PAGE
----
A termination and six miscarriages in five years; Leila Martyn calls for change

London, England, October 03 2022 – A government petition has launched highlighting the imperative that Polycystic Ovary Syndrome (PCOS) and Endometriosis information is included as part of the national curriculum for children in secondary school when learning about reproductive organs. Despite The Women’s Health Strategy for England report 20221 highlighting the importance of PCOS and Endometriosis education, the government has still not implemented either subject into the curriculum.

This campaign, as part of PCOS awareness month, also aims to break the stigma and normalise talking about reproductive health from an early age.   

In the UK, one in ten girls, women and people who ovulate are living with PCOS and Endometriosis meaning that most people will know at least one person living with either or both.2,3 It is estimated that up to 70% do not know that they have PCOS and there is currently an eight-year diagnosis time for Endometriosis.2,4 

The campaign is being led by Leila Martyn, founder of MyOva, who endured PCOS for four years before receiving a diagnosis at 19 years old. Unfortunately, at the time, she was misinformed about the condition by her GP, including around her fertility. This later led to an unexpected and unwanted pregnancy ending in a termination.

“This traumatic experience left me with huge amounts of shame and anguish. Looking back, I now realise that I was hugely let down by the system and the massive gap in general awareness and education around this common women’s health condition. I am determined to ensure that PCOS and Endometriosis is positively and openly spoken about early on in life so that no one has the same experience as me.”

Leila has since set up a PCOS support network online and works alongside registered dietician Jodie Relf to campaign for an increase in knowledge and awareness from a young age upwards.

In PCOS, earlierdiagnoses can prevent other secondary conditions like type 2 diabetes, endometrial cancer, pregnancy complications including gestational diabetes, preeclampsia and premature delivery, cardiovascular disease (CVD), sleep apnoea and depression and mental health issues caused by symptoms.4 It is estimated PCOS-related diabetes alone costs the NHS £237 million.6 More rapid diagnosis is required to ensure better management of symptoms, a speed improvement in detection of secondary conditions to improve quality of life as well as a reduction of the huge cost to the UK tax payer.

The petition is now open and will run for six months. If it achieves 100,000 signatures, the topic will be considered for debate in parliament.  

The petition can be found here: Include PCOS & Endometriosis education in the national secondary curriculum – Petitions (parliament.uk)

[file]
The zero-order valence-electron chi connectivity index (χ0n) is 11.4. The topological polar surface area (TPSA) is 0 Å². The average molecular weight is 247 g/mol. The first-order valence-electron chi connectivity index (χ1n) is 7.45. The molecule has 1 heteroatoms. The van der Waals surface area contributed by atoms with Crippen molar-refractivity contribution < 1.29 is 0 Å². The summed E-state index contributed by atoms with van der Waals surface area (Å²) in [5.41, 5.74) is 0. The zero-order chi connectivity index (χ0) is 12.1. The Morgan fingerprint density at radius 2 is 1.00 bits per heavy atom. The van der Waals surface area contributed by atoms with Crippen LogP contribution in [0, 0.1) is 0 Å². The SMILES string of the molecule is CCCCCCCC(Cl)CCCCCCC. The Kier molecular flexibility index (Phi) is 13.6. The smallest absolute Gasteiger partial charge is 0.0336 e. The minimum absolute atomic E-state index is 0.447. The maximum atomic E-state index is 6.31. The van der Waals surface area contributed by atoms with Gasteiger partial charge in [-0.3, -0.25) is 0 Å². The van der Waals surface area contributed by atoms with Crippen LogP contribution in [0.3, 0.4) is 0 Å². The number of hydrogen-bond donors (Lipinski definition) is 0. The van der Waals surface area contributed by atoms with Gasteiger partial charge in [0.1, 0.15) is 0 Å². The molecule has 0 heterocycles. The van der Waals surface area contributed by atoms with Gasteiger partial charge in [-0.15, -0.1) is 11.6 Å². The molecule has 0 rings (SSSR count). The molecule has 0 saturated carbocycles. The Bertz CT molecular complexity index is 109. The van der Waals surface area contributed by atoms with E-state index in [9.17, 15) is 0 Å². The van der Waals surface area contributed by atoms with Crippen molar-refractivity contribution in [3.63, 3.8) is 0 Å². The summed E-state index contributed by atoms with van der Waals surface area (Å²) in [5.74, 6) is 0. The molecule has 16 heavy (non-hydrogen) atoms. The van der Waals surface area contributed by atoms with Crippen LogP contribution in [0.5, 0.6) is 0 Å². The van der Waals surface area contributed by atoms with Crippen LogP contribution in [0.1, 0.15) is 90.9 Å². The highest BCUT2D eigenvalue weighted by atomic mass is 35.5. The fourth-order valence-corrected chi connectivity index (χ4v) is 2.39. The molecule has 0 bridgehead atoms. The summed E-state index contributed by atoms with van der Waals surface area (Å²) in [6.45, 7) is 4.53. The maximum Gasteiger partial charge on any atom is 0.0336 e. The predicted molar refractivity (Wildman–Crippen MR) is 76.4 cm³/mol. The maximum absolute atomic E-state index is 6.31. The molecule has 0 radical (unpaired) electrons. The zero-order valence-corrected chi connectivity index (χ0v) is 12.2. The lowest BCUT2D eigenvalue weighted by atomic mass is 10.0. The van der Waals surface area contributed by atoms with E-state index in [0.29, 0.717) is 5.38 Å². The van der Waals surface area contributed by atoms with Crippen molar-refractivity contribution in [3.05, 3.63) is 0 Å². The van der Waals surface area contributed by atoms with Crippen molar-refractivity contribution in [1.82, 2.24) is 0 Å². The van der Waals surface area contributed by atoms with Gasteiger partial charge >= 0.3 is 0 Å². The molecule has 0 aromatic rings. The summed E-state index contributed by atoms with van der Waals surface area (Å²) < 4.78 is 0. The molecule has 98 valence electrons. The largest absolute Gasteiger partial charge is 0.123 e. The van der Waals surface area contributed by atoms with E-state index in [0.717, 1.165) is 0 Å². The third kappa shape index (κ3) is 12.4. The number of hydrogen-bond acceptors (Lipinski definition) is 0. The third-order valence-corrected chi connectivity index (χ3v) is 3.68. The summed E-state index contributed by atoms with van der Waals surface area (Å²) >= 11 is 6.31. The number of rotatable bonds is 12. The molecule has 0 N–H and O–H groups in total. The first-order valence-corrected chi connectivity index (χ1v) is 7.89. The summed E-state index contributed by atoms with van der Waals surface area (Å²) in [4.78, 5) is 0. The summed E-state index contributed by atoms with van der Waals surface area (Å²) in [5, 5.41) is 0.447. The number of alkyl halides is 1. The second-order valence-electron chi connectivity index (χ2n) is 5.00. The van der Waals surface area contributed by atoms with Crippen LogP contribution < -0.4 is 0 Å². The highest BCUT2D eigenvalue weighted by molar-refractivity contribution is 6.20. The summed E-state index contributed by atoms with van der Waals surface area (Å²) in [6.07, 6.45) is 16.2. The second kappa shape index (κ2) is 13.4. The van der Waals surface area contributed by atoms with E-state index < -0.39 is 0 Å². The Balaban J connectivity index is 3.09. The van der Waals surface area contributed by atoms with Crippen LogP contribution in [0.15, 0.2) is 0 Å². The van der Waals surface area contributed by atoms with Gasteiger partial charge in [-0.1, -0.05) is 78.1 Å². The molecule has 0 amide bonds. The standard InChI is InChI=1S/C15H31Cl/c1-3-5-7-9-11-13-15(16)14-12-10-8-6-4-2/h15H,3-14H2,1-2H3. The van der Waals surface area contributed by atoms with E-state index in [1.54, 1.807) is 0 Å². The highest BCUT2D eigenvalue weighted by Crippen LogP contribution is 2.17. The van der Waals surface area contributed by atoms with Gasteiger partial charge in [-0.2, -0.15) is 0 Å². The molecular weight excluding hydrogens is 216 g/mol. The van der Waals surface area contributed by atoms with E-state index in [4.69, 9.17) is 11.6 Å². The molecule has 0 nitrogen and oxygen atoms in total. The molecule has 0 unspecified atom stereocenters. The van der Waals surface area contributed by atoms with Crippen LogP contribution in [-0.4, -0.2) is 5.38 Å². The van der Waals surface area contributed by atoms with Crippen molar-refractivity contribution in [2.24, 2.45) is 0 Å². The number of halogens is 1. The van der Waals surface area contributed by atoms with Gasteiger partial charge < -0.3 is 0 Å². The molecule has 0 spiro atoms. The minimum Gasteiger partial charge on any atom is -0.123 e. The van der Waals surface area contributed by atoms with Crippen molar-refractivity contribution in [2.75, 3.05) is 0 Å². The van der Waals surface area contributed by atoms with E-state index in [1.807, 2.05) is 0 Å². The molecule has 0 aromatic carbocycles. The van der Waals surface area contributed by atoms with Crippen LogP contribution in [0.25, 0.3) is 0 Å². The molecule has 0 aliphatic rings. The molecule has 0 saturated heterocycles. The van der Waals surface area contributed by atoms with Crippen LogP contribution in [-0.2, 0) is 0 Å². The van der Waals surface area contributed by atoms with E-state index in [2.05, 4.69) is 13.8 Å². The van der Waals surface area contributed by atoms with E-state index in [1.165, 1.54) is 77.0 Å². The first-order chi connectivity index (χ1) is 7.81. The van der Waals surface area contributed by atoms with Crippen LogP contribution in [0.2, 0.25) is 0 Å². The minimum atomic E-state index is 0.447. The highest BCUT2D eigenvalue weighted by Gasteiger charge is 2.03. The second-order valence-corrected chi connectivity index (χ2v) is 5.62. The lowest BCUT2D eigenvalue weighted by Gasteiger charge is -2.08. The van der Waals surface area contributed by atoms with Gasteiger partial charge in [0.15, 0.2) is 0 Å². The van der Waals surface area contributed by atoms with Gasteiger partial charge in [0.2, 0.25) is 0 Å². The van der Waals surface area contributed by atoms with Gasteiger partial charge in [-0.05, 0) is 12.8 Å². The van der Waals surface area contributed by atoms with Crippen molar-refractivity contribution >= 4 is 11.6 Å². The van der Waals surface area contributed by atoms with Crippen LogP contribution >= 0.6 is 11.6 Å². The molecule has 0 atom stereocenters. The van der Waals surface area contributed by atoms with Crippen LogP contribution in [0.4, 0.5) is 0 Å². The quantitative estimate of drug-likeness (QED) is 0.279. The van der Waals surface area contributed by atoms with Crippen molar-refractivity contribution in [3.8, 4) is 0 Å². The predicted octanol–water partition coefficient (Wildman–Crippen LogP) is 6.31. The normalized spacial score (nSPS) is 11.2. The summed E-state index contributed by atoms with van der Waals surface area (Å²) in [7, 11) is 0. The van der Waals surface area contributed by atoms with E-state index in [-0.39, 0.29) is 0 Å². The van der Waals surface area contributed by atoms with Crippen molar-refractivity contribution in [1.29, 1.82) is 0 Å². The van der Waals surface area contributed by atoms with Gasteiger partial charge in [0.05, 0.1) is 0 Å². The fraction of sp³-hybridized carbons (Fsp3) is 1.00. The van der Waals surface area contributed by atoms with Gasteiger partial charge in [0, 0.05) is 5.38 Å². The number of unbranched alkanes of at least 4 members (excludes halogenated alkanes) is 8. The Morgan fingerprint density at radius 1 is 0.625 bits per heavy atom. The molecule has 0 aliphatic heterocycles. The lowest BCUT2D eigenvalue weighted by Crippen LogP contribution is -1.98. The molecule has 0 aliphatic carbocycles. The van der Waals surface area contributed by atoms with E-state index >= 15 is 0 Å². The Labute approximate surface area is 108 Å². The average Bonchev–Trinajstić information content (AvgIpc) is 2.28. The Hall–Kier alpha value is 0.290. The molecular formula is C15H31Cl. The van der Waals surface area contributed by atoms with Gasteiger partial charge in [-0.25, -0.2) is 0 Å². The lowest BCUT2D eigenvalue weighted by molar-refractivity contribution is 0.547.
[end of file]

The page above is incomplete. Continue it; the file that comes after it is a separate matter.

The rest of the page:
Media contact details and for interviews: helen@helenkhanpr.com ; 07825 683 081


  1. Department of Health and Social Care. Women’s Health Strategy for England – GOV.UK (www.gov.uk) accessed 05.09.22
  2. Verity. http://www.verity-pcos.org.uk accessed 24.08.22
  3. National Institute for Health and Care Excellence. https://cks.nice.org.uk/topics/endometriosis/background-information/prevalence/ accessed 24.08.22
  4. Endometriosis UK. https://www.endometriosis-uk.org/it-takes-average-75-years-get-diagnosis-endometriosis-it-shouldnt
  5. Royal College of Gynecology. https://www.rcog.org.uk/for-the-public/browse-all-patient-information-leaflets/polycystic-ovary-syndrome-pcos-what-it-means-for-your-long-term-health-patient-information-leaflet/ accessed 24.08.22
  6. Tao Ding, Paul J Hardiman, Irene Petersen, Gianluca Baio. Human Reproduction: Volume 33, Issue 7, July 2018, Pages 1299–1306 https://academic.oup.com/humrep/article/33/7/1299/4976976 accessed 24.08.22


Polycystic ovary syndrome (PCOS) is an endocrine disorder characterised by ovulatory dysfunction, leading to irregular or absent periods, metabolic changes (e.g. obesity and insulin resistance) and hyperandrogenism (e.g. hirsutism and acne). Around 40-60% of people with PCOS live with obesity, it is also a risk factor for metabolic syndrome, cardiovascular disease, and type 2 diabetes.

PCOS has a prevalence of one in ten women of reproductive age.

Symptoms include:

  • Irregular periods or no periods at all
  • Difficulty getting pregnant (because of irregular ovulation or failure to ovulate)
  • Excessive hair growth (hirsutism) – usually on the face, chest, back or buttocks
  • Weight gain
  • Thinning hair and hair loss from the head
  • Oily skin or acne
  • Fatigue
  • Anxiety
  • Depression
  • Low libido

For more information: https://www.myovacare.com/pages/about-us


Endometriosisis a condition where tissue similar to the lining of the womb starts to grow in other places, such as the ovaries or fallopian tubes.

Symptoms can vary in severity with some women being more badly affected than others. Endometriosis has a prevalence one in ten women of reproductive age.

Symptoms include:

  • Pain in lower back or tummy
  • Painful periods that mean you can’t do normal activities
  • Pain during or after sex
  • Pain when going to the toilet
  • Feeling sick, constipated, diarrhoea
  • Difficulty getting pregnant
  • Very heavy periods

For more information: https://www.nhs.uk/conditions/endometriosis/